Air conditioners are a staple in any American home nowadays. It comes as no surprise then that people think more about how this modern device impacts their family’s health.
This concern is not out of place because many medical experts are looking into the relationship between the increase in blood pressure and the use of air conditioners. Does Air Conditioning Raise Blood Pressure? What are the findings and how does it relate to you and your household? Let’s find out.
What Can Cause High Blood Pressure?
One of the most common health issues in America is hypertension. One in every three Americans is diagnosed to have high blood pressure, with people over 50 years of age being 30% to 50% more susceptible to suffering from it. Hypertension is the gateway to other several heart and brain diseases, including heart attack and stroke.
From the term itself, blood pressure refers to the amount of force your blood pushes against the wall of your arteries. Meanwhile, arteries are responsible for transporting blood from your heart to every part of your body.
The danger begins when there is an increase in the pressure of blood’s movement through the arteries. If too much force is applied to these blood vessels for an extended period, the artery can become elastic reducing its capacity to carry blood throughout the body.
For a health problem that is contributing to more than half a million fatalities in the US, high blood pressure comes with almost no distinct symptoms. Often called a “silent killer,” a person with high blood pressure can walk around without knowing he has it. Constantly measuring your blood pressure levels is the only definitive way to determine if you have hypertension.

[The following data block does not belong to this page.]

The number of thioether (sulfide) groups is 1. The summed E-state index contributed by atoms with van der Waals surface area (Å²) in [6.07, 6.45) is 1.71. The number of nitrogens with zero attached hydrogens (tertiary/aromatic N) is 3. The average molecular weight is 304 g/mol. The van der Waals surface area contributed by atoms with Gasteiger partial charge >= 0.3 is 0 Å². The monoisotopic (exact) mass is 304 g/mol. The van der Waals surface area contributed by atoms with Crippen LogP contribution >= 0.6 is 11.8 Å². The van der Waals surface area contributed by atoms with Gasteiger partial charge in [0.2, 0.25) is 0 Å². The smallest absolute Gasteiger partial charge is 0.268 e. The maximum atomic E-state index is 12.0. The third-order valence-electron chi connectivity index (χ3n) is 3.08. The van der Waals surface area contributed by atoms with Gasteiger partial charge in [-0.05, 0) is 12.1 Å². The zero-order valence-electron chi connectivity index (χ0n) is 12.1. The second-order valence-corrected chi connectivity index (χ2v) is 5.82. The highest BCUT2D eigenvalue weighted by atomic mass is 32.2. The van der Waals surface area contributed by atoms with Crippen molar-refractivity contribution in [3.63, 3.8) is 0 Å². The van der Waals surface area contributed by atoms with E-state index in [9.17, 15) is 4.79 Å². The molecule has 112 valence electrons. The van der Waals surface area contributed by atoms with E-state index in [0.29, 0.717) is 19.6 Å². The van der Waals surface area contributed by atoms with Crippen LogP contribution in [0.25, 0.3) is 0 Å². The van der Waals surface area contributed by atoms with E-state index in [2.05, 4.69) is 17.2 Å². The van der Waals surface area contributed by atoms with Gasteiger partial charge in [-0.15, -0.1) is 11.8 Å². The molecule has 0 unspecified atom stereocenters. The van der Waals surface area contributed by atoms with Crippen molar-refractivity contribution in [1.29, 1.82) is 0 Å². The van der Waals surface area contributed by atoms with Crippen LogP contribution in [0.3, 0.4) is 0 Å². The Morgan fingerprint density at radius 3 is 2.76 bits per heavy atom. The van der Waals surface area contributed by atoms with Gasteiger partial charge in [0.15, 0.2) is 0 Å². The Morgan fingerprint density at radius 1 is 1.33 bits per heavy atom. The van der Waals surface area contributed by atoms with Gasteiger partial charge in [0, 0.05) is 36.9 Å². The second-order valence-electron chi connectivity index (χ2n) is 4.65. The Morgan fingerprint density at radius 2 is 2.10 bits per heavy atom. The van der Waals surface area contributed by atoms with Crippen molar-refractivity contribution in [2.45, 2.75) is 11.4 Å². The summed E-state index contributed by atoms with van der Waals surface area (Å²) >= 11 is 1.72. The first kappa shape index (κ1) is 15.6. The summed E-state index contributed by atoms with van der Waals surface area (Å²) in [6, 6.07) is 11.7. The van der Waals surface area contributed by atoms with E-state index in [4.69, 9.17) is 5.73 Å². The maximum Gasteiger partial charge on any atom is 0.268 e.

Medical experts point to natural causes of high blood pressure such as old age, the patient’s family history, race or ethnic group, long-term conditions such as diabetes, high cholesterol, kidney illnesses, and hormonal imbalance.
But many lifestyle choices also surge the chances of high blood pressure including tobacco use, obesity, stress, high cholesterol, salty, and fatty diet.
However, the latest scientific findings linked air conditioning and the overall indoor air temperature to potentially impacting blood pressure levels. Is there any truth to it?
How Can Air Conditioning Affect Blood Pressure?
There are always two sides to the story when it comes to the impact of AC on our personal and our family’s health.
On one hand, air conditioners have been found to have immense health benefits, especially against heat-related illnesses such as heat stroke and cardiac arrest. Hospitalized patients with respiratory diseases noticeably recover faster if placed in air-conditioned rooms. Several studies have also proven that mortality rates related to excessive heat and extreme levels of humidity have significantly reduced because of the use of AC.
On the other hand, many assign blame to air conditioning for some health problems such as constant fatigue, or what some refer to as “sick building syndrome,” dry skin and nasal passages, and breathing problems.
A recent study by the University College London (UCL), a prime public research university in the United Kingdom, revealed a new AC health risk to add to the list above. According to the said reputable research institution, experiments published in the Journal of Hypertension showed that “lower indoor temperatures were associated with higher blood pressure.”
Can Air Conditioners Really Increase Blood Pressure Levels?
The question remains whether air conditioning can cause high blood pressure.
UCL’s newfound study mentioned earlier discussed that maintaining a warmer indoor air temperature is more beneficial in keeping blood pressure levels normal. This is of course in the company of keeping a good healthy diet and wholesome changes in a person’s lifestyle.
How did the proponents of the research determine how variations in indoor temperature affect blood pressure? After identifying 4,659 participants of the experiment and their overall health and current lifestyle, researchers had nurses visit the participants in their residences and measure their BP and the indoor temperature of their homes.